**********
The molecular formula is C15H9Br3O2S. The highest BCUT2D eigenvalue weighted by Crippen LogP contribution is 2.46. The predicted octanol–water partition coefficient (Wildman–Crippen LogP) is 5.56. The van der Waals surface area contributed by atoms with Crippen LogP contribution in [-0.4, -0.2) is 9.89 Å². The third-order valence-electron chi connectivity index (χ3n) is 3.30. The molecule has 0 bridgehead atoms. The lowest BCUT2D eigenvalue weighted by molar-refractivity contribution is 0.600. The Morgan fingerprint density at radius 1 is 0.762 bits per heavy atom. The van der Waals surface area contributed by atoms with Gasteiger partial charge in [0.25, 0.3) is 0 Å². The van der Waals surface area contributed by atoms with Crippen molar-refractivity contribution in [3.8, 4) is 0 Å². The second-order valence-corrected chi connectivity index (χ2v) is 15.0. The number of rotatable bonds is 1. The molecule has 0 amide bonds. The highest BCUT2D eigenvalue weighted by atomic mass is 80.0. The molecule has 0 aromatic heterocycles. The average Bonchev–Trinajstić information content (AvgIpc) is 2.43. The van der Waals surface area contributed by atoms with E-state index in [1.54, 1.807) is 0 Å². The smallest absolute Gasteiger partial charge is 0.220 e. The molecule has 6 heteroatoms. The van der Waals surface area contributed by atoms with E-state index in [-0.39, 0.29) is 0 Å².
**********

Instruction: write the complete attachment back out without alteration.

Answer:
The molecular formula is C15H9Br3O2S. The highest BCUT2D eigenvalue weighted by Crippen LogP contribution is 2.46. The predicted octanol–water partition coefficient (Wildman–Crippen LogP) is 5.56. The van der Waals surface area contributed by atoms with Crippen LogP contribution in [-0.4, -0.2) is 9.89 Å². The third-order valence-electron chi connectivity index (χ3n) is 3.30. The molecule has 0 bridgehead atoms. The lowest BCUT2D eigenvalue weighted by molar-refractivity contribution is 0.600. The Morgan fingerprint density at radius 1 is 0.762 bits per heavy atom. The van der Waals surface area contributed by atoms with Gasteiger partial charge in [0.25, 0.3) is 0 Å². The van der Waals surface area contributed by atoms with Crippen molar-refractivity contribution in [3.8, 4) is 0 Å². The second-order valence-corrected chi connectivity index (χ2v) is 15.0. The number of rotatable bonds is 1. The molecule has 0 amide bonds. The highest BCUT2D eigenvalue weighted by atomic mass is 80.0. The molecule has 0 aromatic heterocycles. The average Bonchev–Trinajstić information content (AvgIpc) is 2.43. The van der Waals surface area contributed by atoms with E-state index in [1.54, 1.807) is 0 Å². The smallest absolute Gasteiger partial charge is 0.220 e. The molecule has 6 heteroatoms. The van der Waals surface area contributed by atoms with E-state index in [-0.39, 0.29) is 0 Å².